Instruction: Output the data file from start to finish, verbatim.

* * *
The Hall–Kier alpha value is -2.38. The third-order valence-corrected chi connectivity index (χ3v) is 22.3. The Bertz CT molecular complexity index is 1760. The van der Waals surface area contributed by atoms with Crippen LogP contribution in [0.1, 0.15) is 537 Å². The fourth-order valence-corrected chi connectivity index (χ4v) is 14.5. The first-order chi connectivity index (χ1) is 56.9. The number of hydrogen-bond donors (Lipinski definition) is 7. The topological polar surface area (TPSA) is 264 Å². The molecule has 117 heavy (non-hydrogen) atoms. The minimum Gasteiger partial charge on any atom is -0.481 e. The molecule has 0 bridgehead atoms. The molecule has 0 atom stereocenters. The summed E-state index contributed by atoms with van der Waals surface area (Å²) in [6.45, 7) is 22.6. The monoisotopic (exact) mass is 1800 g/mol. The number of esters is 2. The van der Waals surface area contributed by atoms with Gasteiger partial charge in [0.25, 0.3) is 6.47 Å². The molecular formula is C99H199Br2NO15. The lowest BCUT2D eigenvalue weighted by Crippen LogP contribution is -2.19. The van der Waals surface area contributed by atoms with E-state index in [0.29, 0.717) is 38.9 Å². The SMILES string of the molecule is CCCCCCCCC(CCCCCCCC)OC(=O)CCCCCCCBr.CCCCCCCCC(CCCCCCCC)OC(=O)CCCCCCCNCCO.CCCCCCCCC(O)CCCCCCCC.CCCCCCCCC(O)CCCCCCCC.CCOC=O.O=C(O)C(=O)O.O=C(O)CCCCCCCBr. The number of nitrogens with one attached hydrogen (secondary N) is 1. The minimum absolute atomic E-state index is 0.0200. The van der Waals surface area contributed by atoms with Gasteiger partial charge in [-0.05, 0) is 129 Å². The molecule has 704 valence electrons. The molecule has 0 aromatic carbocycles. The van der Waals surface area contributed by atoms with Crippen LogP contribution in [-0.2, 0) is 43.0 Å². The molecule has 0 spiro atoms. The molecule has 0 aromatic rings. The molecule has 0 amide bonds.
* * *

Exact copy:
The Hall–Kier alpha value is -2.38. The third-order valence-corrected chi connectivity index (χ3v) is 22.3. The Bertz CT molecular complexity index is 1760. The van der Waals surface area contributed by atoms with Crippen LogP contribution in [0.1, 0.15) is 537 Å². The fourth-order valence-corrected chi connectivity index (χ4v) is 14.5. The first-order chi connectivity index (χ1) is 56.9. The number of hydrogen-bond donors (Lipinski definition) is 7. The topological polar surface area (TPSA) is 264 Å². The molecule has 117 heavy (non-hydrogen) atoms. The minimum Gasteiger partial charge on any atom is -0.481 e. The molecule has 0 bridgehead atoms. The molecule has 0 atom stereocenters. The summed E-state index contributed by atoms with van der Waals surface area (Å²) in [6.45, 7) is 22.6. The monoisotopic (exact) mass is 1800 g/mol. The number of esters is 2. The van der Waals surface area contributed by atoms with Gasteiger partial charge in [0.25, 0.3) is 6.47 Å². The molecular formula is C99H199Br2NO15. The lowest BCUT2D eigenvalue weighted by Crippen LogP contribution is -2.19. The van der Waals surface area contributed by atoms with E-state index in [0.29, 0.717) is 38.9 Å². The SMILES string of the molecule is CCCCCCCCC(CCCCCCCC)OC(=O)CCCCCCCBr.CCCCCCCCC(CCCCCCCC)OC(=O)CCCCCCCNCCO.CCCCCCCCC(O)CCCCCCCC.CCCCCCCCC(O)CCCCCCCC.CCOC=O.O=C(O)C(=O)O.O=C(O)CCCCCCCBr. The number of nitrogens with one attached hydrogen (secondary N) is 1. The minimum absolute atomic E-state index is 0.0200. The van der Waals surface area contributed by atoms with Gasteiger partial charge in [-0.05, 0) is 129 Å². The molecule has 704 valence electrons. The molecule has 0 aromatic carbocycles. The van der Waals surface area contributed by atoms with Crippen LogP contribution in [-0.2, 0) is 43.0 Å². The molecule has 0 spiro atoms. The molecule has 0 aromatic rings. The molecule has 0 amide bonds.